A Night Time Thunderstorm (by Mands)
Restless, disturbed sleep, tossing in the sticky heat of the tent. Too hot to have anything touching my sweaty skin, let alone have the synthetic sleeping bag on top. My consciousness wakens, more from a sense than a sound, until my foggy brain recognises the distant but encroaching rumblings. The sky is lead-like, groaning from the heavy load it carries, desperate to burst apart and break the terrible tension. I want it too, in a small way – a rainstorm would relieve me of this sleepless wrangle. But already I recognise the ominous rumbles in the sky as being far more serious than a refreshing down pour. This storm that is stomping its way toward us is angry. The sky booms louder in deep throaty outbursts. The wind lends its support to the fury and blows up strongly, without any warning, without any apology. It too is furious and it is scary. Now I realise the trouble we are in! Torches outside light up around the tent: on-off, on-off, on-off. But there is no one outside; the flashing light comes from the sky. It is another accomplice in this imminent raging storm that is about to wash our tents away. I am fully conscious now and worried for the children in another tent. Will they be fearful? The thunder is louder and the lightening brighter and the wind stronger than they have ever experienced before. And all there is between the rampaging elements and ourselves is a piece of nylon, which right now is fighting for its life to stay pegged into the ground!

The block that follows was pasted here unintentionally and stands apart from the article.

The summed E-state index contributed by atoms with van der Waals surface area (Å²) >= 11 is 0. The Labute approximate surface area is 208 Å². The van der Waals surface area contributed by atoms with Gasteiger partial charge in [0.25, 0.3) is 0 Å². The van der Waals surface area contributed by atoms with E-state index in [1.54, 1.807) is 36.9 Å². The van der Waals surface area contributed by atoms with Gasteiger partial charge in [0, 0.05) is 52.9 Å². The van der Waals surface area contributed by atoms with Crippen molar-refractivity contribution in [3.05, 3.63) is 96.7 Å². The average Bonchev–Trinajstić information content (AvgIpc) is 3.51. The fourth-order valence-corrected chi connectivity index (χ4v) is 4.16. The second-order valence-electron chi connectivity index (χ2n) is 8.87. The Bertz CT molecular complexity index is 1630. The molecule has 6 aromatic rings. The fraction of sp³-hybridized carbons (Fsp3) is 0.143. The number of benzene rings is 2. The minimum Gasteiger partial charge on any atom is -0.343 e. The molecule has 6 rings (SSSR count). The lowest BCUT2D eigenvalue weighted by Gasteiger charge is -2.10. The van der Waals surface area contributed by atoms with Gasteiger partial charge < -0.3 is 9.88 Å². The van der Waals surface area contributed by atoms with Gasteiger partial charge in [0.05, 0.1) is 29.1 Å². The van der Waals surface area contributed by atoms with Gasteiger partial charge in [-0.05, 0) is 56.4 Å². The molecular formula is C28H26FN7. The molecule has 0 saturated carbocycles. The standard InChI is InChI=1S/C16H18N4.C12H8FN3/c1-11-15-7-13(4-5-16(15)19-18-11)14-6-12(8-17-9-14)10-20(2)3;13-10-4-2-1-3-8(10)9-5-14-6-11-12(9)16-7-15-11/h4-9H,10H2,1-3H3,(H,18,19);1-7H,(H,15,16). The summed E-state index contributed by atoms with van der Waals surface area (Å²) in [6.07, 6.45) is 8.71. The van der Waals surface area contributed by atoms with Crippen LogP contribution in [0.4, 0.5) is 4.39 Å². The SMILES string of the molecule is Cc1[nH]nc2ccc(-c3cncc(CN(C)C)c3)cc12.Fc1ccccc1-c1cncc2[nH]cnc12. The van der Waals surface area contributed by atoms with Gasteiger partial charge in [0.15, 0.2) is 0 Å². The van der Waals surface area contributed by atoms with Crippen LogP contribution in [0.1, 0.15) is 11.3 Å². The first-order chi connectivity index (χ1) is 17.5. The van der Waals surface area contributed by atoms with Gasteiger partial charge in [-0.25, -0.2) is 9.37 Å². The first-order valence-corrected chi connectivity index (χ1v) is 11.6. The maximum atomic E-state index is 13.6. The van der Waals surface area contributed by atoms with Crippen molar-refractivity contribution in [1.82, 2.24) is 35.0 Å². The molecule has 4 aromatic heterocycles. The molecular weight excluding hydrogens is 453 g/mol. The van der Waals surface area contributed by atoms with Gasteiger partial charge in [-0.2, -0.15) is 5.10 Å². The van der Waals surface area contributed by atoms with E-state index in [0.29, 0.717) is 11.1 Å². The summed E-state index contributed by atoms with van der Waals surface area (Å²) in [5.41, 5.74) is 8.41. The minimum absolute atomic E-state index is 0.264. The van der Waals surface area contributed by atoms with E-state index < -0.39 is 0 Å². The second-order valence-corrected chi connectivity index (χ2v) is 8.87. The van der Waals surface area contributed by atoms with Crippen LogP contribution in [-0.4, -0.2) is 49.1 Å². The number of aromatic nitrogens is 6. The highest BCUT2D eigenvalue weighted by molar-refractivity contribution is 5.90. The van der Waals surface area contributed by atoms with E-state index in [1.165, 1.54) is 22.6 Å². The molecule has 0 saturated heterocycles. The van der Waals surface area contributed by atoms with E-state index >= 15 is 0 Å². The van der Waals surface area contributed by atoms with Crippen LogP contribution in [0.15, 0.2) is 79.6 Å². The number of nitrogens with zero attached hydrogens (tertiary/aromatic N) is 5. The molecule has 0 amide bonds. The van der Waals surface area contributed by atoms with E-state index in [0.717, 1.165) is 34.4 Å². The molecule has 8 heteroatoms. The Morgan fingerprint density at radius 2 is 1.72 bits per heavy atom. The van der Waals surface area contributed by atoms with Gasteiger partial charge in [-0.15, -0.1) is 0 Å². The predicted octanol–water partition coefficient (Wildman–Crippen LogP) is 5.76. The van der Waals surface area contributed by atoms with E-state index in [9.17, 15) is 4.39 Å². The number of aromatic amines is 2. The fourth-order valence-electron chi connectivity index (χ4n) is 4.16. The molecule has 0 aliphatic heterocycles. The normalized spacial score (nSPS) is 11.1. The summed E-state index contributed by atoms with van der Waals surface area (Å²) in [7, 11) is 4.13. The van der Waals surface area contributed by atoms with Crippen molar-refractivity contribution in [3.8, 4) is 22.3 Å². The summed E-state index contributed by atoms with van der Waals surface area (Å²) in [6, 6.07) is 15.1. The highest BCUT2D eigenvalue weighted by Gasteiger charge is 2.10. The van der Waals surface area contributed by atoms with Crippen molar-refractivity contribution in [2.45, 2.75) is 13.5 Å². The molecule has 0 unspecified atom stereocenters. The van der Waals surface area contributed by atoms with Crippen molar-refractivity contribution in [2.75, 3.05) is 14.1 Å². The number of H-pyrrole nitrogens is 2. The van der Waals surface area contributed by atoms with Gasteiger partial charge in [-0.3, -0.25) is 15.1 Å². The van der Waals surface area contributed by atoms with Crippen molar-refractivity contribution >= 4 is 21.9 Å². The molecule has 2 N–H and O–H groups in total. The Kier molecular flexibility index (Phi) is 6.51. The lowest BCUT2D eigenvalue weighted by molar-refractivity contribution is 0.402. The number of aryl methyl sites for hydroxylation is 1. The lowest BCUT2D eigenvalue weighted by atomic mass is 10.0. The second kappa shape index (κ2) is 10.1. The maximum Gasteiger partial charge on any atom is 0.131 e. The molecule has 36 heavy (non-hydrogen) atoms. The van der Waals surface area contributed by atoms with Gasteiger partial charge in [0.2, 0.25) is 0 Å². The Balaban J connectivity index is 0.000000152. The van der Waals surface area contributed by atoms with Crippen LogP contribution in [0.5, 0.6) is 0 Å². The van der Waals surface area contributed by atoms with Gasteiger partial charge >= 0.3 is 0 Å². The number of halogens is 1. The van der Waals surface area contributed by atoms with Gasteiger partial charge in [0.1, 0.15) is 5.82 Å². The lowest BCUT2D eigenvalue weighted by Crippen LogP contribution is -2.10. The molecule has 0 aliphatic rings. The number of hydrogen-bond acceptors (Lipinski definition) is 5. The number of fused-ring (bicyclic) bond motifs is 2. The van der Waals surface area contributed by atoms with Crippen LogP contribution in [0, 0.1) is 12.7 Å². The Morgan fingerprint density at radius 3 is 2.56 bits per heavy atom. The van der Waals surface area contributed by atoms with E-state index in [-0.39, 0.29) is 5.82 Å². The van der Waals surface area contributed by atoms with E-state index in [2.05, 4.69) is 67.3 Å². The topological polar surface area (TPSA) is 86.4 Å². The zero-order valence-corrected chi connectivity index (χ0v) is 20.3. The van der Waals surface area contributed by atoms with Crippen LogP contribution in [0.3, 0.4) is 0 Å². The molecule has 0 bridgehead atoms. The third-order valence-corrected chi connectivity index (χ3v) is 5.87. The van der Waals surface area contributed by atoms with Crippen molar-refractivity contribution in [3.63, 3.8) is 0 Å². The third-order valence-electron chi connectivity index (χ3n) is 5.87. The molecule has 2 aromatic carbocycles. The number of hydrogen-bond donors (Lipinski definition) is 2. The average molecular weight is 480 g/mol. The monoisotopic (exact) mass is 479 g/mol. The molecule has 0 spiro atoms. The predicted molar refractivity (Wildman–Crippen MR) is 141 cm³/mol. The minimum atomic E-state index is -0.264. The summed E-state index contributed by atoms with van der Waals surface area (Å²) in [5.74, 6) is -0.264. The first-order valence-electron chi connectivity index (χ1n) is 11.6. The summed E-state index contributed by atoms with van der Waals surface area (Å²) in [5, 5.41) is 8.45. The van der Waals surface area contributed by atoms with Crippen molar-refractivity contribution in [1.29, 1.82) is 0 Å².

Then suddenly I feel calm. I remember to relax, not to resist, to tell myself that All Is Well. I know somewhere deep in my Being that we are protected and even as the first bursts of raindrops splat against the tent – slowly at first, then faster and heavier and more solidly – I have a strange feeling that we’ll be all right.
The crescendo lasts a mere five minutes – but it is emotionally exhausting experiencing so much anticipation and excitement of a true tropical rainstorm. Incredibly, the eye of the storm decides to bypass our solitary campsite just in the nick of time. It takes the thunder and the lightening and the wind and all its fury elsewhere. I am filled with relief and gratitude. Moreover, the air has cleared and I crawl into my sleeping bag no longer listless, contentedly acknowledging that we have been spared a wet and uncomfortable night! Sleep comes easily.